Beth Murphy, director of “Beyond Belief,” a documentary about two Boston-based 9/11 widows who travel to Afghanistan, for instance, withdrew her film from dozens of festivals she applied to in the wake of an invitation from Tribeca. “My goal is distribution, and Tribeca is key for the distribution piece of that puzzle,” she says. “Tribeca is too important.”
But forcing filmmakers to put all their eggs in one festival’s basket can be potentially detrimental.
“It’s like opening weekend,” says Sean Farnel, programmer of Hot Docs, which opened on Thursday in Toronto. “You get your one shot, and if you don’t get it, you’re buried, because there are so many films and at the next festival, everyone’s looking for exclusivity.”
Farnel, who used to program documentaries at the Toronto International Film Festival, fondly remembers the festival run for “Spellbound,” which premiered at SXSW, screened at Tribeca and other regional festivals, and then eventually at the Toronto fest where it finally broke out. “But that can’t happen anymore in the current context,” he says, “because Tribeca doesn’t screen films from SXSW, and Toronto doesn’t screen films from Tribeca.”
“It’s better to give films a critical mass and a momentum through the festival circuit, and that’s happening less and less,” continues Farnel, who believes that Sundance, Berlin, Cannes and Toronto have earned the right to insist on premieres. “But I think every other festival that does that is prioritizing their own interests over the filmmakers.”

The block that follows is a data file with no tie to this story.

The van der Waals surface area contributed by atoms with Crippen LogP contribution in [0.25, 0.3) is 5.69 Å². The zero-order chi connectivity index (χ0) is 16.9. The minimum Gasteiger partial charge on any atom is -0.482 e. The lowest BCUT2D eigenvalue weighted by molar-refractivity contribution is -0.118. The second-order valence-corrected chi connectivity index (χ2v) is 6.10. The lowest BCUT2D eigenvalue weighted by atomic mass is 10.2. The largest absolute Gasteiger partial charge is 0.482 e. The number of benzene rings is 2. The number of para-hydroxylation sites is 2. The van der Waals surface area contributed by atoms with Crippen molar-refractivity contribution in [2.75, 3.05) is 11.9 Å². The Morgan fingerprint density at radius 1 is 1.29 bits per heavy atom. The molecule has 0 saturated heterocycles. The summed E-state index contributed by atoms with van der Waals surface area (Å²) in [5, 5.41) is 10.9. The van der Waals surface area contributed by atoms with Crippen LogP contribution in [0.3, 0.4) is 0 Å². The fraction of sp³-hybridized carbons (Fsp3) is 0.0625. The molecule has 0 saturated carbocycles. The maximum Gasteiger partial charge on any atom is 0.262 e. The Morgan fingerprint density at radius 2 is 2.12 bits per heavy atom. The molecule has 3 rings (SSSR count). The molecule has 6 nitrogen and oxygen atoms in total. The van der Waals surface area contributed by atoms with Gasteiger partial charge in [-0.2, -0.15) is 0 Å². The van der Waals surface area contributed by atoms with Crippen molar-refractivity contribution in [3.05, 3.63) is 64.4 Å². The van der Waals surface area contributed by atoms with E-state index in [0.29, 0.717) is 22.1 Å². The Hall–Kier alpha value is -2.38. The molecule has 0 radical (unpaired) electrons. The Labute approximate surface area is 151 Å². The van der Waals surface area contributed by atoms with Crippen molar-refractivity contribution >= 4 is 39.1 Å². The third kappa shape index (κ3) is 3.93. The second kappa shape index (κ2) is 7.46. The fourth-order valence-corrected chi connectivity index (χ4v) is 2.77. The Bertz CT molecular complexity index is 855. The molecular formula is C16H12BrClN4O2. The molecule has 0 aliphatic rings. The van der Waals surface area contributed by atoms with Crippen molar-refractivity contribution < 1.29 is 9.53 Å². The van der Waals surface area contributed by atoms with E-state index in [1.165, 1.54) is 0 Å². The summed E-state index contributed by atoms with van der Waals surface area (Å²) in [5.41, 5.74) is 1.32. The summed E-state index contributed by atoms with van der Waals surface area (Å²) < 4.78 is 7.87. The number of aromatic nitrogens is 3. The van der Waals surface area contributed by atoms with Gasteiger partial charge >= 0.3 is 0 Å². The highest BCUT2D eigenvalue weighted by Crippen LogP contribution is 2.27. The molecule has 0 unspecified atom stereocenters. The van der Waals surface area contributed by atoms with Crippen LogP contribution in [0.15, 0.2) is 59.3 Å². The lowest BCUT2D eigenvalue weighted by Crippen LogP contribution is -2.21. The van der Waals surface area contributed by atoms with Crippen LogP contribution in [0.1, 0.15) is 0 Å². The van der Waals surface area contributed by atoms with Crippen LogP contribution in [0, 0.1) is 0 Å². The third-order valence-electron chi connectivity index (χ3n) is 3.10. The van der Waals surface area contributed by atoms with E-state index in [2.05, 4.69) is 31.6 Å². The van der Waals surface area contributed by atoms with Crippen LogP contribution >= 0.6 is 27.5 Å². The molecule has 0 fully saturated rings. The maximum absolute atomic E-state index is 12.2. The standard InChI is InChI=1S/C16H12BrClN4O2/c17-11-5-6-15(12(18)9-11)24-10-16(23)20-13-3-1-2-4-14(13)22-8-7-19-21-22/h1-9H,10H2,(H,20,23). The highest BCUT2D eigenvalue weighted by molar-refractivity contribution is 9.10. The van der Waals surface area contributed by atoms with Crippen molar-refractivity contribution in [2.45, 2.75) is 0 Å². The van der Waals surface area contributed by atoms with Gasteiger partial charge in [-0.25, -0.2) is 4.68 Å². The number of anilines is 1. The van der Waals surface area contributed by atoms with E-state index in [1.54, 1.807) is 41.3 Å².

Tough Decisions for Filmmakers
“To put filmmakers in the middle is unfair,” echoes programmer Tom Hall from the Sarasota Film Festival which wrapped up over the weekend. “Little movies need as much attention as they can get, and I think that’s a service that Tribeca should allow filmmakers: let them play.”
Nancy Shafer notes that Tribeca does allow plenty of films in its lineup that have shown at other U.S. festivals. This year, for instance, Tribeca will show Sundance premieres (“The Devil Rides on Horseback,” “Nanking“), a Slamdance premiere (“The King of Kong“) and SXSW premieres (“Double Time,” “Mulberry Street“), but, of course, not in their competition sections.
Los Angeles’s Rachel Rosen admits that her festival also gets criticized for a strict-premiere policy, but like Tribeca, they allow for exceptions. After premiering at SXSW, “Billy the Kid,” for instance, was allowed to play at last weekend’s Full Frame Documentary Film Festival before Los Angeles–as long as the screening wasn’t publicized. It was shown as a “surprise screening.” “We have a lot of dialogue with filmmakers,” says Rosen. “It’s a constant negotiation.”
Rosen also argues that premiere-only mandates “create room for those festivals to discover more films,” she says. “It forces everybody to look a little deeper, and it’s created space for us to show stuff that might not have gotten an outing, otherwise. More work is getting a run, and that could be healthy for the overall film scene.”
But filmmakers say they feel pressured to bypass smaller festivals because they don’t want to lose out on the higher-profile competition slots at the Tribeca or Los Angeles fests.
“Call me a wimp, but I wasn’t willing to take my chances and show it in Sarasota,” says Jon Frankel, who withdrew from the Florida fest to premiere his Harlem football documentary “Hellfighters” at Tribeca because programmers “asked me not to show it at Sarasota,” he says. “This is my first experience with festivals. I just didn’t want to piss them off.”